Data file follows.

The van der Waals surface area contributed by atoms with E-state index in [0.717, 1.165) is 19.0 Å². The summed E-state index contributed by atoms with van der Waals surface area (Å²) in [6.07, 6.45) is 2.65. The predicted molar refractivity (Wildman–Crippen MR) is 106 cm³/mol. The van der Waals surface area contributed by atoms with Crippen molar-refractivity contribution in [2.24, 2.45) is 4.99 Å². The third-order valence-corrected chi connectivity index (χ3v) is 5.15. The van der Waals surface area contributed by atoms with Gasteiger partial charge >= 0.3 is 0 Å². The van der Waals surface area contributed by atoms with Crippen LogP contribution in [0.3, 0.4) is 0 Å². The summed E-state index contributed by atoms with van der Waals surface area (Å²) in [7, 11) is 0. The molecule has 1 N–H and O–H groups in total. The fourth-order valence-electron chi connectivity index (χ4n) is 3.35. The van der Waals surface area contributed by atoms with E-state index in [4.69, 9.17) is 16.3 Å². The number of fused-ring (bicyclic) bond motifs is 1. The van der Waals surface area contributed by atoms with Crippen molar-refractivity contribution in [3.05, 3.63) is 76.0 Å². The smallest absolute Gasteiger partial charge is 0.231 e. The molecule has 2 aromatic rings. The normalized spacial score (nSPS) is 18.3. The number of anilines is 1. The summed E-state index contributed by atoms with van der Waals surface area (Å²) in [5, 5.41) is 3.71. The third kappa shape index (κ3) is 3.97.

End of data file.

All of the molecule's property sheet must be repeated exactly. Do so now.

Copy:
The van der Waals surface area contributed by atoms with E-state index in [0.717, 1.165) is 19.0 Å². The summed E-state index contributed by atoms with van der Waals surface area (Å²) in [6.07, 6.45) is 2.65. The predicted molar refractivity (Wildman–Crippen MR) is 106 cm³/mol. The van der Waals surface area contributed by atoms with Crippen molar-refractivity contribution in [2.24, 2.45) is 4.99 Å². The third-order valence-corrected chi connectivity index (χ3v) is 5.15. The van der Waals surface area contributed by atoms with Gasteiger partial charge >= 0.3 is 0 Å². The van der Waals surface area contributed by atoms with Crippen LogP contribution in [0.3, 0.4) is 0 Å². The summed E-state index contributed by atoms with van der Waals surface area (Å²) in [7, 11) is 0. The molecule has 1 N–H and O–H groups in total. The fourth-order valence-electron chi connectivity index (χ4n) is 3.35. The van der Waals surface area contributed by atoms with E-state index in [4.69, 9.17) is 16.3 Å². The number of fused-ring (bicyclic) bond motifs is 1. The van der Waals surface area contributed by atoms with Crippen molar-refractivity contribution in [3.05, 3.63) is 76.0 Å². The smallest absolute Gasteiger partial charge is 0.231 e. The molecule has 2 aromatic rings. The normalized spacial score (nSPS) is 18.3. The number of anilines is 1. The summed E-state index contributed by atoms with van der Waals surface area (Å²) in [5, 5.41) is 3.71. The third kappa shape index (κ3) is 3.97.